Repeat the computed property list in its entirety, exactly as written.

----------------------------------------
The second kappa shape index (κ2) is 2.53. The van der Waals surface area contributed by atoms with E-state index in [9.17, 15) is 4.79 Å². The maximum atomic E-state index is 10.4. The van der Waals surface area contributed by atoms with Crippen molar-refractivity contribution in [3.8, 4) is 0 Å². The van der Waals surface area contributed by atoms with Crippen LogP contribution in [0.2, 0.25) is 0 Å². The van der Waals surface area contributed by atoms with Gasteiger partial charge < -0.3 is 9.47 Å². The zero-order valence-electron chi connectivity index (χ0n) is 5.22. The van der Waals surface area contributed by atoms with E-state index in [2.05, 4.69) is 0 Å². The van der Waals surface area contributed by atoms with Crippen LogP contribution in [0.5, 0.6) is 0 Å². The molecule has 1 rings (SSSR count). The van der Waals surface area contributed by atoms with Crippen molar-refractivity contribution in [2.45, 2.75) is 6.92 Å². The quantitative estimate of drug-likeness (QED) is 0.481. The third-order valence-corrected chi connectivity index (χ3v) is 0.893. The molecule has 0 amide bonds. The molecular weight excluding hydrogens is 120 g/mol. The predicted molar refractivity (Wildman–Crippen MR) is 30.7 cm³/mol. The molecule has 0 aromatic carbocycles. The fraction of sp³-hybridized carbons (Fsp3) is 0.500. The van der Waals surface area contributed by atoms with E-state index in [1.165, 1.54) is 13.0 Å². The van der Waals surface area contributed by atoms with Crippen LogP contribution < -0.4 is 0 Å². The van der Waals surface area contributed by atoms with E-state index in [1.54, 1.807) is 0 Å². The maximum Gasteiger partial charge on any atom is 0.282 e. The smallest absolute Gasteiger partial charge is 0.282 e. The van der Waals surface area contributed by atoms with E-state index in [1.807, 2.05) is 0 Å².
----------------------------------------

The second kappa shape index (κ2) is 2.53. The van der Waals surface area contributed by atoms with E-state index in [9.17, 15) is 4.79 Å². The maximum atomic E-state index is 10.4. The van der Waals surface area contributed by atoms with Crippen molar-refractivity contribution in [3.8, 4) is 0 Å². The van der Waals surface area contributed by atoms with Crippen LogP contribution in [0.2, 0.25) is 0 Å². The van der Waals surface area contributed by atoms with Gasteiger partial charge < -0.3 is 9.47 Å². The zero-order valence-electron chi connectivity index (χ0n) is 5.22. The van der Waals surface area contributed by atoms with E-state index in [2.05, 4.69) is 0 Å². The van der Waals surface area contributed by atoms with Crippen LogP contribution in [0.5, 0.6) is 0 Å². The molecule has 1 rings (SSSR count). The van der Waals surface area contributed by atoms with Crippen molar-refractivity contribution in [2.45, 2.75) is 6.92 Å². The quantitative estimate of drug-likeness (QED) is 0.481. The third-order valence-corrected chi connectivity index (χ3v) is 0.893. The molecule has 0 amide bonds. The molecular weight excluding hydrogens is 120 g/mol. The predicted molar refractivity (Wildman–Crippen MR) is 30.7 cm³/mol. The molecule has 0 aromatic carbocycles. The fraction of sp³-hybridized carbons (Fsp3) is 0.500. The van der Waals surface area contributed by atoms with E-state index in [1.165, 1.54) is 13.0 Å². The van der Waals surface area contributed by atoms with Crippen LogP contribution < -0.4 is 0 Å². The van der Waals surface area contributed by atoms with E-state index in [1.54, 1.807) is 0 Å². The maximum Gasteiger partial charge on any atom is 0.282 e. The smallest absolute Gasteiger partial charge is 0.282 e. The van der Waals surface area contributed by atoms with E-state index in [1.807, 2.05) is 0 Å².